Moral Responsibility, Technology, and Experiences of the Tragic: From Kierkegaard to Offshore Engineering

Science and Engineering Ethics 18 (1):35-48 (2012)
Abstract
The standard response to engineering disasters like the Deepwater Horizon case is to ascribe full moral responsibility to individuals and to collectives treated as individuals. However, this approach is inappropriate since concrete action and experience in engineering contexts seldom meets the criteria of our traditional moral theories. Technological action is often distributed rather than individual or collective, we lack full control of the technology and its consequences, and we lack knowledge and are uncertain about these consequences. In this paper, I analyse these problems by employing Kierkegaardian notions of tragedy and moral responsibility in order to account for experiences of the tragic in technological action. I argue that ascription of responsibility in engineering contexts should be sensitive to personal experiences of lack of control, uncertainty, role conflicts, social dependence, and tragic choice. I conclude that this does not justify evading individual and corporate responsibility, but inspires practices of responsibility ascription that are less ‘harsh’ on those directly involved in technological action, that listen to their personal experiences, and that encourage them to gain more knowledge about what they are doing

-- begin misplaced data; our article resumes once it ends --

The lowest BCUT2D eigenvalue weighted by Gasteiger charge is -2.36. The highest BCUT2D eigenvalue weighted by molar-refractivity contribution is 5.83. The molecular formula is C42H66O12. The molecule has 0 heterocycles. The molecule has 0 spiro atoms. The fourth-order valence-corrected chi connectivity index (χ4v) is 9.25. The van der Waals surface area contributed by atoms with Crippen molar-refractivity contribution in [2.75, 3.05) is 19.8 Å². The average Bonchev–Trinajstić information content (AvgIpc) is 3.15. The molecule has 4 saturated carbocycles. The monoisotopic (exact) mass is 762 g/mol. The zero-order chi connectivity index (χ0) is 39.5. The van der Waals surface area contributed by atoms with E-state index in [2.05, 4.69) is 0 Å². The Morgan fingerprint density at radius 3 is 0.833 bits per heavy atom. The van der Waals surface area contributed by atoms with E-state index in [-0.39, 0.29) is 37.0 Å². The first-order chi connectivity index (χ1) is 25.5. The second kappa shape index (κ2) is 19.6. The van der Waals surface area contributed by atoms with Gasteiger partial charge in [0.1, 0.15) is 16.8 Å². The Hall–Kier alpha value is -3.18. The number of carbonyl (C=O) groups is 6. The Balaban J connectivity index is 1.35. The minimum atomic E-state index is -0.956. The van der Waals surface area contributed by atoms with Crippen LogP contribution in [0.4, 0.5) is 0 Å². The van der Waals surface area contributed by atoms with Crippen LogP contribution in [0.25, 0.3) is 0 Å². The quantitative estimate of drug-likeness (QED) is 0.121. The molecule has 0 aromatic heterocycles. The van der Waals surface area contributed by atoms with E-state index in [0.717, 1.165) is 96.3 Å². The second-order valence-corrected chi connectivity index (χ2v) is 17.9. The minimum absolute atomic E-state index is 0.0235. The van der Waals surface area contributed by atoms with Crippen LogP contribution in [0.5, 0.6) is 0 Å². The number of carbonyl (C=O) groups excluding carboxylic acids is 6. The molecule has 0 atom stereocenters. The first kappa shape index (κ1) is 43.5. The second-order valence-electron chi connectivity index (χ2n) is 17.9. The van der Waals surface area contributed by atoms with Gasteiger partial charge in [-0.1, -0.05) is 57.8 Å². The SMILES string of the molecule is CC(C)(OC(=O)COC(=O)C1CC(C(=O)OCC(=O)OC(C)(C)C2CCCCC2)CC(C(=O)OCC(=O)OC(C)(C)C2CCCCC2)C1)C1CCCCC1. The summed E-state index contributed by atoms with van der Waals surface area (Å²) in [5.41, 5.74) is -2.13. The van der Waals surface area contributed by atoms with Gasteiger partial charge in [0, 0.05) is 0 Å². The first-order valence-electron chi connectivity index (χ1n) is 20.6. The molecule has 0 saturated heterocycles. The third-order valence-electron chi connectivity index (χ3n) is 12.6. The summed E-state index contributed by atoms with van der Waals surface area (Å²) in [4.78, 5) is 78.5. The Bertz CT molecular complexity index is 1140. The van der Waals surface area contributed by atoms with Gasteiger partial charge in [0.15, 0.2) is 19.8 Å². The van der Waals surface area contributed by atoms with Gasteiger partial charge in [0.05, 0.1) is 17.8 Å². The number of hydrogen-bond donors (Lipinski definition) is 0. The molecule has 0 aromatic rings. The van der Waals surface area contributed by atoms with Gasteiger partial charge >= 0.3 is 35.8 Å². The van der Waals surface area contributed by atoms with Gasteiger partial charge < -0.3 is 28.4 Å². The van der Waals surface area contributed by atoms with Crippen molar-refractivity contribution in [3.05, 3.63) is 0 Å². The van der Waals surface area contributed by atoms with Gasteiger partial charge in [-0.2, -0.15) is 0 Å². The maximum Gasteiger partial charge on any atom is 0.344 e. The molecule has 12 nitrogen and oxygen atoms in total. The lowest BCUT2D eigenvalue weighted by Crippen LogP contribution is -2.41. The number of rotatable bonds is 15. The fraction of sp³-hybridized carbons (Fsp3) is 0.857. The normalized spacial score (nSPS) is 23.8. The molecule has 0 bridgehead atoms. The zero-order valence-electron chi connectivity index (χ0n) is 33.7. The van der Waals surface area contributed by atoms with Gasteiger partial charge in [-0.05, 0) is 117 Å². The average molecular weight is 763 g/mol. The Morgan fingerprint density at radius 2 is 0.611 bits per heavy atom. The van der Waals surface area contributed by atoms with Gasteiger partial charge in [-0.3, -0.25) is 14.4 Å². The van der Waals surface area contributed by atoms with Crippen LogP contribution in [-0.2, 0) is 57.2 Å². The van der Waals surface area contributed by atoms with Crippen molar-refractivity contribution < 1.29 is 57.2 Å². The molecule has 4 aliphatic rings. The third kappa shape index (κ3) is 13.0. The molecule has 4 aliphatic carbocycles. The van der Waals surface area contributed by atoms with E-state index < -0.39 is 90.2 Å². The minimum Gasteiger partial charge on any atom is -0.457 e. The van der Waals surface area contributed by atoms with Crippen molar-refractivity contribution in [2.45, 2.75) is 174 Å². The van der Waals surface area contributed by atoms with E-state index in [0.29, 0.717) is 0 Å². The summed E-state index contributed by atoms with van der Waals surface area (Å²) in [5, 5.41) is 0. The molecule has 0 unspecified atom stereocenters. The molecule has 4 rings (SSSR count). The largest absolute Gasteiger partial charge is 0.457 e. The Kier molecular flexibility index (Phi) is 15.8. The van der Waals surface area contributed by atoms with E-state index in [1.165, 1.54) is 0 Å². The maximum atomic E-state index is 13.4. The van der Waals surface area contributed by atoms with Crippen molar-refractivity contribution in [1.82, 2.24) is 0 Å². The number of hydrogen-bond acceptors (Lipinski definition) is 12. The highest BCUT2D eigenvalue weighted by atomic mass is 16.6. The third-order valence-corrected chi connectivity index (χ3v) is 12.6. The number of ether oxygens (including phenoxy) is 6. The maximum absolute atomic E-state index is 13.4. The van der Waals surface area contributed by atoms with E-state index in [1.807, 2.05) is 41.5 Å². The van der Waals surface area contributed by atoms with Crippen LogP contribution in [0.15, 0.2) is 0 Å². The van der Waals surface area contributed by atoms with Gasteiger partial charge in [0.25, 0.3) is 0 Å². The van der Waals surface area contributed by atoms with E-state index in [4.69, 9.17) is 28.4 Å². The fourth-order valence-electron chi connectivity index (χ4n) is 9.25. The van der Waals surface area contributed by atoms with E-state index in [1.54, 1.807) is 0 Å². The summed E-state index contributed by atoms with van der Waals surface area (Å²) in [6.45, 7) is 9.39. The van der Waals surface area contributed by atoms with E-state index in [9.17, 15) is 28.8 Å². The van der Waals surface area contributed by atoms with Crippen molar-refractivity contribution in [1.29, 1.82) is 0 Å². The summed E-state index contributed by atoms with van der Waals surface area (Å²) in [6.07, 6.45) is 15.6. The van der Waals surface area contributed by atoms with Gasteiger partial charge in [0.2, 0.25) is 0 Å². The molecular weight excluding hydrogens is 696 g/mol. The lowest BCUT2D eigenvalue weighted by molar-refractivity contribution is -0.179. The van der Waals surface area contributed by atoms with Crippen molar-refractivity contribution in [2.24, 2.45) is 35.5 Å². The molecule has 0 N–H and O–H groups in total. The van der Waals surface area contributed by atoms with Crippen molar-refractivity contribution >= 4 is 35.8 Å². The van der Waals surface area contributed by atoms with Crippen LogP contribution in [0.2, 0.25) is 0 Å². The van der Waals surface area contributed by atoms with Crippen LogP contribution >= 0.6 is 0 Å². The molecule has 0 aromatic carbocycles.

Keywords info:mesh/Disasters  info:mesh/Choice Behavior  info:mesh/Social Behavior  info:mesh/Engineering  info:mesh/Uncertainty  info:mesh/Humans  Humans   Uncertainty   Social Behavior   Professional Role   Choice Behavior   Disasters   Engineering   Technology   Ethics, Business   Moral Obligations   Petroleum Pollution  info:mesh/Professional Role  info:mesh/Moral Obligations  info:mesh/Petroleum Pollution  info:mesh/Ethics, Business  info:mesh/Technology
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